FIRE AND JEWEL by Sydney Lea
Eighty-foot hemlock, spruce, fir, and pine–
They kept lifting off their stumps like so many rockets,
Smoke-trails and all. And I
Beheld the fire cross-lake from where I drifted.
I’d been pounding the water for bass when my eyes were lifted.
Fifty years later, I still recall my thoughts,
And how I thought that to think them was more than odd:
I felt gladness at having the faculties to notice
The hill’s spectacular, orange heat as it flared
To white with each explosion,
Then the whole of the conflagration bending toward earth,
A horizontal wall, a monolith,
That somehow tore downhill in a sudden blast
Of wind. It was gorgeous. Several hours would pass
Before I knew the flames had set Bo Tyson
Flying down Blake Cove Mountain on his grapple skidder
And into the lake by Stearns Island.
He had to take the loss. It was that or burn.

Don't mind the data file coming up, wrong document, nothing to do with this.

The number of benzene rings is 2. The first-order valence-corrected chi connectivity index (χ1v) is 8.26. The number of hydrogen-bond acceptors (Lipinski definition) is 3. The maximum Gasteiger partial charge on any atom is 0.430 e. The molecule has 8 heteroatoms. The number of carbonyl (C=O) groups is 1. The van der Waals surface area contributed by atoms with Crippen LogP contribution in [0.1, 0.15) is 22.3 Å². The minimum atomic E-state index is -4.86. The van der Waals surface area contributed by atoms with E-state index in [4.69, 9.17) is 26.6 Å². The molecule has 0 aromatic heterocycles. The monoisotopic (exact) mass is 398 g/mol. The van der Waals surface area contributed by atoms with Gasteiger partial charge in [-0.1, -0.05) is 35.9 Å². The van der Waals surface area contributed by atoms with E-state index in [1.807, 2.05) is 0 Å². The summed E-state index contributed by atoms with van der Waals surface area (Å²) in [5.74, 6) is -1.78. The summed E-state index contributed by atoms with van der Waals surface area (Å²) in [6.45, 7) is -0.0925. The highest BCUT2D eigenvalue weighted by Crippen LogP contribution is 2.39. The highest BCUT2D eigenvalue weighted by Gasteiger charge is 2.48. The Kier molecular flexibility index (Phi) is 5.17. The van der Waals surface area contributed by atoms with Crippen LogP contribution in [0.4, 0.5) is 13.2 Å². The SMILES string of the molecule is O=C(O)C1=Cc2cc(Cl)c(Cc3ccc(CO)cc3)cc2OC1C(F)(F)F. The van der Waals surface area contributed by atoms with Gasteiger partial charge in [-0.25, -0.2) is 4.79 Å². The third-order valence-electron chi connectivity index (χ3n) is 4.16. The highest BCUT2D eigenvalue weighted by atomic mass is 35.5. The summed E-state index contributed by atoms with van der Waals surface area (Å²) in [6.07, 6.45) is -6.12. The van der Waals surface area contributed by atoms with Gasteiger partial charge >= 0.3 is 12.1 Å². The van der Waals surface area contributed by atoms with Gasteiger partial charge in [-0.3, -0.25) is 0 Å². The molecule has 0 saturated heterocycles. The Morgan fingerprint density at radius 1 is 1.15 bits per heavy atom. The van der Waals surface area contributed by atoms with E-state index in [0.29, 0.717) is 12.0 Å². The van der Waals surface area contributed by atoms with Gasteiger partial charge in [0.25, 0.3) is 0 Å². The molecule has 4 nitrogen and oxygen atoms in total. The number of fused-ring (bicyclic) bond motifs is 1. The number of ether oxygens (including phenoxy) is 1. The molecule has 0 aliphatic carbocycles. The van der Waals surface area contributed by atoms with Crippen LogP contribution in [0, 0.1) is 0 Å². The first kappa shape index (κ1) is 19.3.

Donald Peavey, wielding an axe in his turn
With the makeshift crew, collapsed from labor and heat.
Mason the storekeeper dragged him away by his feet.
I knew Don, sadly, only a few more years.
He and Bo and Mason: all good honest men.
I can’t account for my dreams,
But last night I dreamed I watched that fire again.
Miles above, in what seemed pure quiet, serene,
The same jetliner crossed as did years ago,
The same scent rose– torched needles, caustic smoke,
The same diabolic roar coming on as I rocked
In the same canoe, the waves still slapping its hull.
In an hour five decades back
The length of that ridgeline turned as black as onyx.
My dear wife’s latest birthday will soon be upon us.
Is that why the dream passed smoothly into the next one?
I saw, precisely, a beautiful onyx pendant,
Hung on a chain from that comely woman’s neck.
I’d never dreamed such a lover as that rough ridge blackened,
Wouldn’t meet her for years and years. Nonetheless,
I drove to a jewelry shop upriver this morning,
Three hundred miles to the west of Blake Cove Mountain.
On buying the necklace, I felt some fire in my being,
Mild version of one that one ancient June got kindling,
And underground, for a long time after, kept burning.
- Published in Issue 8